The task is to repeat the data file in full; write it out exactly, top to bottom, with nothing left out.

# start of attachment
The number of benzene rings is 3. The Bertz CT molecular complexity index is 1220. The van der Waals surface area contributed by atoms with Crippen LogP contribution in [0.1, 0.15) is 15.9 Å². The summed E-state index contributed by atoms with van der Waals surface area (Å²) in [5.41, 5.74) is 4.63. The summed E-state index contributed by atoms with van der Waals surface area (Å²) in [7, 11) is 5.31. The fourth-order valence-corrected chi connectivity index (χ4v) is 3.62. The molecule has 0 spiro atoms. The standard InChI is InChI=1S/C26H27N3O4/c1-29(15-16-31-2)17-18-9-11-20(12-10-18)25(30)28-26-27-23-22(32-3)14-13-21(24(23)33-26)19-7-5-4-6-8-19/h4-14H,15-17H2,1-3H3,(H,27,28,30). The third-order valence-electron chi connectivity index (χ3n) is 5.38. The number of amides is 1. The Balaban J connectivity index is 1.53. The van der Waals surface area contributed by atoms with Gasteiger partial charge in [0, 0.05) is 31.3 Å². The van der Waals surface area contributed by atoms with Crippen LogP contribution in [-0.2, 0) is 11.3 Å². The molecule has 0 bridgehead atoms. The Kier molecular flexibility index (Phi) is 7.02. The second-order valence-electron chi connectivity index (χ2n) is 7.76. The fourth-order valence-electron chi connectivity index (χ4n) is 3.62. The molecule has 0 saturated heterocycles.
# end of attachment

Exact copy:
The number of benzene rings is 3. The Bertz CT molecular complexity index is 1220. The van der Waals surface area contributed by atoms with Crippen LogP contribution in [0.1, 0.15) is 15.9 Å². The summed E-state index contributed by atoms with van der Waals surface area (Å²) in [5.41, 5.74) is 4.63. The summed E-state index contributed by atoms with van der Waals surface area (Å²) in [7, 11) is 5.31. The fourth-order valence-corrected chi connectivity index (χ4v) is 3.62. The molecule has 0 spiro atoms. The standard InChI is InChI=1S/C26H27N3O4/c1-29(15-16-31-2)17-18-9-11-20(12-10-18)25(30)28-26-27-23-22(32-3)14-13-21(24(23)33-26)19-7-5-4-6-8-19/h4-14H,15-17H2,1-3H3,(H,27,28,30). The third-order valence-electron chi connectivity index (χ3n) is 5.38. The number of amides is 1. The Balaban J connectivity index is 1.53. The van der Waals surface area contributed by atoms with Gasteiger partial charge in [0, 0.05) is 31.3 Å². The van der Waals surface area contributed by atoms with Crippen LogP contribution in [-0.2, 0) is 11.3 Å². The molecule has 0 bridgehead atoms. The Kier molecular flexibility index (Phi) is 7.02. The second-order valence-electron chi connectivity index (χ2n) is 7.76. The fourth-order valence-electron chi connectivity index (χ4n) is 3.62. The molecule has 0 saturated heterocycles.